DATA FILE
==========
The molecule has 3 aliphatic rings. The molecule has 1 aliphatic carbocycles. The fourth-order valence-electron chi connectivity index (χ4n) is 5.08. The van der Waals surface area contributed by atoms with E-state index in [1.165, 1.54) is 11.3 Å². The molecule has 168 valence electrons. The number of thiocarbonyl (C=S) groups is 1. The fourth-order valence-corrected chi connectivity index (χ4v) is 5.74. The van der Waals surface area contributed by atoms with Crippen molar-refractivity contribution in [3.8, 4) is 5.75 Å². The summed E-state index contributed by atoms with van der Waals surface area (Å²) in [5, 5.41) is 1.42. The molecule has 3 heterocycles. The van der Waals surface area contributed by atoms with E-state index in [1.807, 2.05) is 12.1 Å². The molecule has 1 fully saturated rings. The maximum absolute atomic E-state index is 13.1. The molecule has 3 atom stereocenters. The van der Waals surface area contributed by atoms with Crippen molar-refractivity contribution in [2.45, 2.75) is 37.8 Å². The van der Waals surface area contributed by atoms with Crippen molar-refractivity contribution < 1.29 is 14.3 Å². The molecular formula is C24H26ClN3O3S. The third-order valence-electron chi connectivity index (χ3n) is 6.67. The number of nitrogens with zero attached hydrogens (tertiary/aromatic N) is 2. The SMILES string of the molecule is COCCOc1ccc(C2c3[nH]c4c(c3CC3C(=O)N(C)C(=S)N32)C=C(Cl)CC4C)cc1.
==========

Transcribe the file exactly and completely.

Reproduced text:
The molecule has 3 aliphatic rings. The molecule has 1 aliphatic carbocycles. The fourth-order valence-electron chi connectivity index (χ4n) is 5.08. The van der Waals surface area contributed by atoms with E-state index in [1.165, 1.54) is 11.3 Å². The molecule has 168 valence electrons. The number of thiocarbonyl (C=S) groups is 1. The fourth-order valence-corrected chi connectivity index (χ4v) is 5.74. The van der Waals surface area contributed by atoms with Crippen molar-refractivity contribution in [3.8, 4) is 5.75 Å². The summed E-state index contributed by atoms with van der Waals surface area (Å²) in [5, 5.41) is 1.42. The molecule has 3 heterocycles. The van der Waals surface area contributed by atoms with E-state index in [1.807, 2.05) is 12.1 Å². The molecule has 1 fully saturated rings. The maximum absolute atomic E-state index is 13.1. The molecule has 3 atom stereocenters. The van der Waals surface area contributed by atoms with Crippen molar-refractivity contribution in [2.45, 2.75) is 37.8 Å². The van der Waals surface area contributed by atoms with Crippen molar-refractivity contribution < 1.29 is 14.3 Å². The molecular formula is C24H26ClN3O3S. The third-order valence-electron chi connectivity index (χ3n) is 6.67. The number of nitrogens with zero attached hydrogens (tertiary/aromatic N) is 2. The SMILES string of the molecule is COCCOc1ccc(C2c3[nH]c4c(c3CC3C(=O)N(C)C(=S)N32)C=C(Cl)CC4C)cc1.